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“It’s a shame that our military personnel even have to question, have to wonder if they’re respected anymore. It starts from the top.”

Sarah Palin’s crazy logic: Her son’s arrest is Obama’s fault

By Jake Flanagin

It hasn’t taken long for Sarah Palin to make a big splash on the campaign trail for Donald Trump—and she’s making Trump look sane by comparison.

Speaking at a campaign event for the Republican frontrunner in Tulsa, Oklahoma, today, the former Alaska governor and vice presidential candidate addressed the recent arrest of her son, Track. The 26-year-old was charged with domestic violence and a weapons violation after police were called to the Palin family home in Wasilla, Alaska. News of the arrest broke shortly after Palin’s endorsement of Donald Trump last night (Jan. 19).

Palin suggested Obama was to blame for her son’s predicament. Her convoluted argument: Track is suffering from something akin to post-traumatic stress disorder (PTSD), exacerbated by Obama’s alleged mistreatment of veterans.

“I guess it’s kind of the elephant in the room,” Palin said, “Because my own family, going through what we’re going through today with my son, a combat vet having served in a striker brigade fighting for you all, America, in the war zone. But my son, like so many others, they come back a bit different. They come back hardened,” Palin said. Track served in Iraq for 12 months in 2008.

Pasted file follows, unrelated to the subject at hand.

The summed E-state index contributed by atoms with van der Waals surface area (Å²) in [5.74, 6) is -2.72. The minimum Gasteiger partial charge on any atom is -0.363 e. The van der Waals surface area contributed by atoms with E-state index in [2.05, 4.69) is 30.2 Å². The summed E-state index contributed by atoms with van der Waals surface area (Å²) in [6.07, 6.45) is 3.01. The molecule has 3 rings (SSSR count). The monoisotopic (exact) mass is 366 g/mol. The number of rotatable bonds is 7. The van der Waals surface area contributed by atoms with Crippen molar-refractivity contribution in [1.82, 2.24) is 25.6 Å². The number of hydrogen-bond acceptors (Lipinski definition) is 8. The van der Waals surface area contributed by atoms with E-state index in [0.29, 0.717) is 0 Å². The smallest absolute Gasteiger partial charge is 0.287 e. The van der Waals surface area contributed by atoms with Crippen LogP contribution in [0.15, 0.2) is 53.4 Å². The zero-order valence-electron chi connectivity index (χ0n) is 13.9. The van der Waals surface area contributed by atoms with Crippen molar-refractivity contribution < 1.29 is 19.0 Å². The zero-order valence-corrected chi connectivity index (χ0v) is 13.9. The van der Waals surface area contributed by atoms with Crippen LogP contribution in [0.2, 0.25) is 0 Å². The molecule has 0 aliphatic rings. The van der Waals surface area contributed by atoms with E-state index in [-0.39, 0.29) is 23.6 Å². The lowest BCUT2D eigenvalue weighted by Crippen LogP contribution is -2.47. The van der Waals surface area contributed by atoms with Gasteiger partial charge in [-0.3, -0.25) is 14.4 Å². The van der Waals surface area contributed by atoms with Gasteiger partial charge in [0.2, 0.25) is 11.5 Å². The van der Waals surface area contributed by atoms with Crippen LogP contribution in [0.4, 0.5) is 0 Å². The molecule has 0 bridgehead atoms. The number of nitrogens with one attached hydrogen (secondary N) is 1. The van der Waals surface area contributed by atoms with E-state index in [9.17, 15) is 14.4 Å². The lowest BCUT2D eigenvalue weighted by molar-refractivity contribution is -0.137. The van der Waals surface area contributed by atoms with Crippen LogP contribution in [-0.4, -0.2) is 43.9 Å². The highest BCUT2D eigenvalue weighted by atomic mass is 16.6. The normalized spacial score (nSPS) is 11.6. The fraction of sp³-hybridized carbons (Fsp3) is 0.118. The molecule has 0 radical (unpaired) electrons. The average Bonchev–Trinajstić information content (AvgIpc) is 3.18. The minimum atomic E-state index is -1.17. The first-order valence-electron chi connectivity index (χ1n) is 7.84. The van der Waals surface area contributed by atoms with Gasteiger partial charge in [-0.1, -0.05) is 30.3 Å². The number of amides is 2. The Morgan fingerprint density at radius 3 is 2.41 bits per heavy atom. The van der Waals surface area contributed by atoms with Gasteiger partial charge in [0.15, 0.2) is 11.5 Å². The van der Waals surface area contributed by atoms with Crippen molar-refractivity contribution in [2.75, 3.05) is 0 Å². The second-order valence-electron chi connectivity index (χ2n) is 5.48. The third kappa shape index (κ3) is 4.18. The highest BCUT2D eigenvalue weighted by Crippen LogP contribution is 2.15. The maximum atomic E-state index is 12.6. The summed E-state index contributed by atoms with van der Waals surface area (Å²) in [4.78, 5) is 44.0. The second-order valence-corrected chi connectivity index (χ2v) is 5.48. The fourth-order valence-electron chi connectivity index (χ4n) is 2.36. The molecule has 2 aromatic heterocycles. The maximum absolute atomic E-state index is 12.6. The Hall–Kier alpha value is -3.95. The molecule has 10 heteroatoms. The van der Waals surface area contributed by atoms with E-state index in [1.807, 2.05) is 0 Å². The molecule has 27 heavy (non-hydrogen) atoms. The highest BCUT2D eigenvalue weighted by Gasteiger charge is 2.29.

Palin concluded:

They come back wondering if there is that respect for what their fellow soldiers and airmen and every other member of the military have given so sacrificially to this country, and that starts at the top … It’s a shame that our military personnel even have to question, have to wonder if they’re respected anymore. It starts from the top. The question, though, it comes from the top, the question, though, that comes from our own president where they have to look at him and wonder, do you know what we go through do you know what we’re trying to do to secure America and to secure the freedoms that have been bequeathed us.

So when my own son is going through what he goes through coming back, I can certainly relate with other families who kind of feel these ramifications of PTSD and some of the woundedness that our soldiers do return with, and it makes me realize more than ever, it is now or never for the sake of America’s finest that will have that commander in chief who will respect them and honor them.